What are other people waiting on from me? They can’t move forward until they hear from me. That’s not a situation where you are I need to be. You find yourself answering phone calls and emails from people asking for a “status report.”
First up was the online course I mentioned. We are moving into the final weeks and some participants are turning in their final projects. They need feedback from me on how they did. I handled those first.
Next was data related to a project involving a dozen or so schools. For schools that had submitted their part before the trip, it was all handled. For those who missed that deadline and needed to wait until my return, I wanted to get that turned around quickly.
When the bottleneck is someone else
In two other areas, I am waiting on information from others before I can move forward with the projects. No issue. I have plenty else I can do. But, I do want to get them handling their parts so that when I am ready to work on those projects, I’ll have the information.
So, next up is sending emails letting people know what I am waiting on. That usually gets things moving.
Now that I am not the bottleneck and have also made strides to remove the bottleneck others are causing, I have some breathing room. I can enjoy reestablishing some balance.
I’ve snoozed emails over the last week. Some of them are receipts from the trip. It’s time to assemble and record all the receipts from the trip, both paper and digital.
I always keep a zippered pouch in my briefcase. It’s great for holding all the paper receipts my wife and I accumulate. Currently, we print our receipts so all receipts are in paper form and can be matched to the credit card statements. At some point in the future, we’ll likely hit a tipping point where most receipts are arriving digitally and digitizing the rest becomes the better option.
Between these paper receipts and printing the ones sent to me digitally, we have all receipts from the trip. It’s also a prime time to leave good reviews for the bed and breakfast where we stayed on our trip.
The emails I snoozed during the trip will be returning over the coming days. Each one takes very little time. Often, it’s those little things that fall through the cracks and cause problems later. Keeping the system clean is important. I want every piece of paper in its place, every email handled, my Evernote inbox empty, and my task list in good order.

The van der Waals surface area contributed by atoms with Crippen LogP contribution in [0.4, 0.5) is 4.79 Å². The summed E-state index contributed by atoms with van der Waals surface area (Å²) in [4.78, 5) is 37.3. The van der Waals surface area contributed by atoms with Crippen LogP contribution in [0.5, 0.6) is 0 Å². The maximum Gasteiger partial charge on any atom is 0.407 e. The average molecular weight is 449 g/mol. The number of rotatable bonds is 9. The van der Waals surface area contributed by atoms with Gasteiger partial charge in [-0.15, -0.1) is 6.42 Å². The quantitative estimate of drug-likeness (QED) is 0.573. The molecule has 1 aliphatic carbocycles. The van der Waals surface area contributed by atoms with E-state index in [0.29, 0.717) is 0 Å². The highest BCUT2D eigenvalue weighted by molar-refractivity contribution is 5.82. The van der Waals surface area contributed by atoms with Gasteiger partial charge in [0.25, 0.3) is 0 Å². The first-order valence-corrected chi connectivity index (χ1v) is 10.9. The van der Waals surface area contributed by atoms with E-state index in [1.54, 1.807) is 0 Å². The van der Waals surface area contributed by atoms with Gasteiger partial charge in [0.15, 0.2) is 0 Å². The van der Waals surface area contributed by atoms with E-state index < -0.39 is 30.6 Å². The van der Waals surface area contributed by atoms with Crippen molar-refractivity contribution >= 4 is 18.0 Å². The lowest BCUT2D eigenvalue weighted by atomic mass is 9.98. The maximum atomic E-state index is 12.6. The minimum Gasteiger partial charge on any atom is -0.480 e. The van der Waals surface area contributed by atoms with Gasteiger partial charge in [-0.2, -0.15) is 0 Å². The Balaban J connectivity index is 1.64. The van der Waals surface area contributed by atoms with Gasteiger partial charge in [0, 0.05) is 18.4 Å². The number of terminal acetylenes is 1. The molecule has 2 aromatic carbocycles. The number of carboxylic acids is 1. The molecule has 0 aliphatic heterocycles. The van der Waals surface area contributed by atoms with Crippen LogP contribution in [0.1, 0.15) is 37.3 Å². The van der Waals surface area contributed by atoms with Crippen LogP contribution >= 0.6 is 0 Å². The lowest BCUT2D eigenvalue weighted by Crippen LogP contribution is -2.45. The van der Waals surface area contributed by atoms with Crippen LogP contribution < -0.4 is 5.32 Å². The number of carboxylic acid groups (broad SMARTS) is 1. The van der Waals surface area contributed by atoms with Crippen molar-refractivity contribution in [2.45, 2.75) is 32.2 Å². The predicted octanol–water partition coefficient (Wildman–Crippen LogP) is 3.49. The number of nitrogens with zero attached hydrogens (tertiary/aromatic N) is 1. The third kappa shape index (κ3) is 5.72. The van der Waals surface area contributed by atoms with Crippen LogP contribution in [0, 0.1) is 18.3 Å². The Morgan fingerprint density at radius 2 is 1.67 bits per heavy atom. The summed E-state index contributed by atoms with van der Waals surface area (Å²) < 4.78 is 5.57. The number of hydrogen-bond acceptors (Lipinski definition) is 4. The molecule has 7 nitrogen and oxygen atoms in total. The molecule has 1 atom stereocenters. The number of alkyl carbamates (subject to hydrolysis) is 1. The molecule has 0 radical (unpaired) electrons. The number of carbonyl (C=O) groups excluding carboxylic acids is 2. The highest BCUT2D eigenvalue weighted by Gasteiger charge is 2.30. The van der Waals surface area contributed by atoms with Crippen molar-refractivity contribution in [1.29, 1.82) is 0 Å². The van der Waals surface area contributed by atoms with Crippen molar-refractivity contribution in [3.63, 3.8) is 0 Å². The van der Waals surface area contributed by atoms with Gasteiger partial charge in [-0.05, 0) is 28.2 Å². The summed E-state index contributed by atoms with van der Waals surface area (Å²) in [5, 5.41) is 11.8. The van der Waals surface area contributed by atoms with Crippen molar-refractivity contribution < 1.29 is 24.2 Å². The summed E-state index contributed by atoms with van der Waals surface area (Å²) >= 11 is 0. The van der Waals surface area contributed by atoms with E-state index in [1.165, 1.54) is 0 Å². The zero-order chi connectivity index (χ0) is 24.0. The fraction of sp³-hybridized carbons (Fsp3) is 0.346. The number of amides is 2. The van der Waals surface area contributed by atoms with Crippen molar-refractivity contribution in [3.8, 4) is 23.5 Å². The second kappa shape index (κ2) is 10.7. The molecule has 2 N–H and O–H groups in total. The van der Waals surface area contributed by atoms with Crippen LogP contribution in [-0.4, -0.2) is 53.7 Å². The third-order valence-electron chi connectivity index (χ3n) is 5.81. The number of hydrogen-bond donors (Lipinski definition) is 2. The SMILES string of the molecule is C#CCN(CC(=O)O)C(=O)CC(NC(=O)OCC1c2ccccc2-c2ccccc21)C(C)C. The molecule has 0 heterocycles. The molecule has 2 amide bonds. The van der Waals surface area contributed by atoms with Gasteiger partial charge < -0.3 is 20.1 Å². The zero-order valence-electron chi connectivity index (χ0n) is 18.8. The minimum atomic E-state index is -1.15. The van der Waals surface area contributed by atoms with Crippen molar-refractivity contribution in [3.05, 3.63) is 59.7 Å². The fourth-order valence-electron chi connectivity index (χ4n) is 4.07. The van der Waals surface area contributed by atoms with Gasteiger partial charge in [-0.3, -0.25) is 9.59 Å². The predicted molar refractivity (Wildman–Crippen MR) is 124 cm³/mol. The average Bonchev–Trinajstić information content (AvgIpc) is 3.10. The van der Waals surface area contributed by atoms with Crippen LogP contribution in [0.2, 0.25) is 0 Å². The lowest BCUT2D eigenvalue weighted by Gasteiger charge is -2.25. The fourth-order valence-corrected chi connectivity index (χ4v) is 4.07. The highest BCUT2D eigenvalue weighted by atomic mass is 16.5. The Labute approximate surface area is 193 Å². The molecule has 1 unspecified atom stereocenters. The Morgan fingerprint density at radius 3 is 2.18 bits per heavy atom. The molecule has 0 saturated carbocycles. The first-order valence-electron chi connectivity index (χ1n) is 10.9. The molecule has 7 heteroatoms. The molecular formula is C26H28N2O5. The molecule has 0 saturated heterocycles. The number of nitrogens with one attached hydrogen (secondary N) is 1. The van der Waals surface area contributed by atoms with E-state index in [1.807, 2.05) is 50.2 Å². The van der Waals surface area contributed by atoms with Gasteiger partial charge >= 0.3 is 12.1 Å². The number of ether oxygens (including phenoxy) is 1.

One of the benefits of being organized is when new opportunities present themselves, you’re ready. My first day back, a podcast episode released, one on which I was a guest. I want to be able to take time to promote that post through my social media channels and include it in the weekly email to my subscribers.
Next, a wonderful review of Get Organized Digitally! appeared on the MiddleWeb blog. I had no idea that one was coming. I want to be able to promote that review as well as send thanks to the reviewer and to the MiddleWeb blog.
All the content for my blog, podcast and YouTube channel is complete and scheduled for the rest of the month. Because of the post you are reading now, one I decided to compose and add after the trip, I pushed the content for the remainder of the month back a week. Now, I have the first episode for October handled as well! I can now tackle something big.
I mentioned a book study earlier. That book study is on Get Organized!: Time Management for School Leaders. Because of its popularity, I am going to create a similar book study to accompany my latest book, Get Organized Digitally!: The Educator’s Guide to Time Management. The target release is January 1, 2023. But I want to have the majority of the work completed by the end of September so I can begin promoting the course during the last quarter of the year.
That’s the formula for returning from vacation stress-free
So that’s my formula for taking a vacation and not spending the whole time worrying about my return
- Prepare others for your departure.
- Work ahead of deadlines before you leave.
- Triage email while you’re gone.
- Don’t be the bottleneck.
- Follow up with others to break the bottleneck.
- Handle the little stuff so you can clear the decks.
- Take on something big with total control over your time and the peace of mind that nothing is falling through the cracks.